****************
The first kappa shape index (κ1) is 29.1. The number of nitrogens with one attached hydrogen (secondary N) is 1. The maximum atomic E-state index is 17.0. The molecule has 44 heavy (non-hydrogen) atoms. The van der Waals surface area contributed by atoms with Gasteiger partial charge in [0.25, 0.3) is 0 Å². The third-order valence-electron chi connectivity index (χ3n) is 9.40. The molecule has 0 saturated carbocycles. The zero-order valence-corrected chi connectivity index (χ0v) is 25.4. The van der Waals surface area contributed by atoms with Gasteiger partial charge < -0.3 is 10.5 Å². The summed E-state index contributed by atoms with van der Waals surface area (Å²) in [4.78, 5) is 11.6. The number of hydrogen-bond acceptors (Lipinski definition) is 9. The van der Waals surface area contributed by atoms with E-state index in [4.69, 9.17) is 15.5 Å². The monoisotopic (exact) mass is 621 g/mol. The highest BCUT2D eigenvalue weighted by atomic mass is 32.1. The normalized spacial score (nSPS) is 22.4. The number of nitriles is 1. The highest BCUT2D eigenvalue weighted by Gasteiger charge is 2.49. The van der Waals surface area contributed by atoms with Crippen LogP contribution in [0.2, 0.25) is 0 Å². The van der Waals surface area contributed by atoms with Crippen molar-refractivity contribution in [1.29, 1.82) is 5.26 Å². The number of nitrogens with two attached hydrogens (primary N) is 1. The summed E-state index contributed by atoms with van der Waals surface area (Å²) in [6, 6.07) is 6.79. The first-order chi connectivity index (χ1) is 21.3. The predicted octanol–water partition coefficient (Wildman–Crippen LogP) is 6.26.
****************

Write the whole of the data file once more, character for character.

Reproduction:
The first kappa shape index (κ1) is 29.1. The number of nitrogens with one attached hydrogen (secondary N) is 1. The maximum atomic E-state index is 17.0. The molecule has 44 heavy (non-hydrogen) atoms. The van der Waals surface area contributed by atoms with Gasteiger partial charge in [0.25, 0.3) is 0 Å². The third-order valence-electron chi connectivity index (χ3n) is 9.40. The molecule has 0 saturated carbocycles. The zero-order valence-corrected chi connectivity index (χ0v) is 25.4. The van der Waals surface area contributed by atoms with Gasteiger partial charge < -0.3 is 10.5 Å². The summed E-state index contributed by atoms with van der Waals surface area (Å²) in [4.78, 5) is 11.6. The number of hydrogen-bond acceptors (Lipinski definition) is 9. The van der Waals surface area contributed by atoms with E-state index in [4.69, 9.17) is 15.5 Å². The monoisotopic (exact) mass is 621 g/mol. The highest BCUT2D eigenvalue weighted by atomic mass is 32.1. The normalized spacial score (nSPS) is 22.4. The number of nitriles is 1. The highest BCUT2D eigenvalue weighted by Gasteiger charge is 2.49. The van der Waals surface area contributed by atoms with Crippen LogP contribution in [0.2, 0.25) is 0 Å². The van der Waals surface area contributed by atoms with Crippen molar-refractivity contribution in [1.29, 1.82) is 5.26 Å². The number of nitrogens with two attached hydrogens (primary N) is 1. The summed E-state index contributed by atoms with van der Waals surface area (Å²) in [6, 6.07) is 6.79. The first-order chi connectivity index (χ1) is 21.3. The predicted octanol–water partition coefficient (Wildman–Crippen LogP) is 6.26.